Bad Ideas

Well, I strongly suspect that this shouldn’t have worked, but there you go. When you run the numbers against the development of our planet to its current life supporting state you start to think that about a lot of things.

There are times that I get an image in my head, and an occasionally alarming compulsion to make those things real. As I am a pretty useless visual artist, I will almost inevitably default to a medium in which I am competent. Which means either prose, roleplaying game design, or…

Food.

I don’t think that my teenage self would approve if they realised that I now considered this a means of self expression. But seriously, fusk ’em, I don’t give a fusk what my fourth dimensional selves think and they’re all fusked in the head.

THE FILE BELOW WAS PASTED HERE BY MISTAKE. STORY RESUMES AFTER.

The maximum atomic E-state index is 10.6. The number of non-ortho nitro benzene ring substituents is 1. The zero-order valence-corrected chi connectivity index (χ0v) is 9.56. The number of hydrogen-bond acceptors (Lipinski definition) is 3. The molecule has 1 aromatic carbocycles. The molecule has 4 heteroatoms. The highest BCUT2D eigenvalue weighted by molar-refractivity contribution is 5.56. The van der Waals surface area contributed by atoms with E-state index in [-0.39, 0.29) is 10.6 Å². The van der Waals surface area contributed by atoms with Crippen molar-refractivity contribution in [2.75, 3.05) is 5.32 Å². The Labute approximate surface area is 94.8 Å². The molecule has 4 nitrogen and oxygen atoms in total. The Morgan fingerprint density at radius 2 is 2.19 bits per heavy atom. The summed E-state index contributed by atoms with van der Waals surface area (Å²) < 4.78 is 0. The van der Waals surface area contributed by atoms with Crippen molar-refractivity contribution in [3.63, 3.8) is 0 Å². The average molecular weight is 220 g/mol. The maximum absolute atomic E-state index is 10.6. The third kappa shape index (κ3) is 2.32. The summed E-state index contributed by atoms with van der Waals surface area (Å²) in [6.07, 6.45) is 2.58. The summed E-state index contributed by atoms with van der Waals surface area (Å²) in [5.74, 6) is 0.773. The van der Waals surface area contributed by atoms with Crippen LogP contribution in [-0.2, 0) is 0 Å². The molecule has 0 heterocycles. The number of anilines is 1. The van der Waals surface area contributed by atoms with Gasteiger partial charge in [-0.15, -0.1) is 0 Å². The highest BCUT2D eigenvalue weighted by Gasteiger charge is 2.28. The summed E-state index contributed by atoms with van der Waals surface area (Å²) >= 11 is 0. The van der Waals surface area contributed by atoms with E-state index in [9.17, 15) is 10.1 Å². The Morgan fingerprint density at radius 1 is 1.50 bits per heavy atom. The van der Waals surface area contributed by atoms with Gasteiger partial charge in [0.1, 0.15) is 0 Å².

Anyway, I’m in a Blade Runner kind of mood, so I’m making…

Curry Gyoza Noodles

Yeah, bit of a funny revelation, but Pythagoras got triangles, I get carbs. Here’s how you do it. 20161121_134536.jpg

First, you need some Gyoza. And if you think these little dumplings aren’t cyberpunk as fusk, then take one look at the ingredients and you’ll realise that they almost entirely epitomise the kind of shenanigans I’ve been trying to embody throughout this blog.

I don’t know if there’s a thing in there that isn’t a thing-substitute.

Anyway, you fry the gyoza then steam them. The trick here is not to use too much oil, because if you do it’ll attempt your murder when you pour the water in for steaming.

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Action shot!

Anyway, that’s pretty easy stuff. Take the now cooked gyoza out of the pan and set them aside somewhere. I mean you could use a new pan if you’re some fancy-pants multiple pan owning type, but I did it with one because that’s what I’ve got.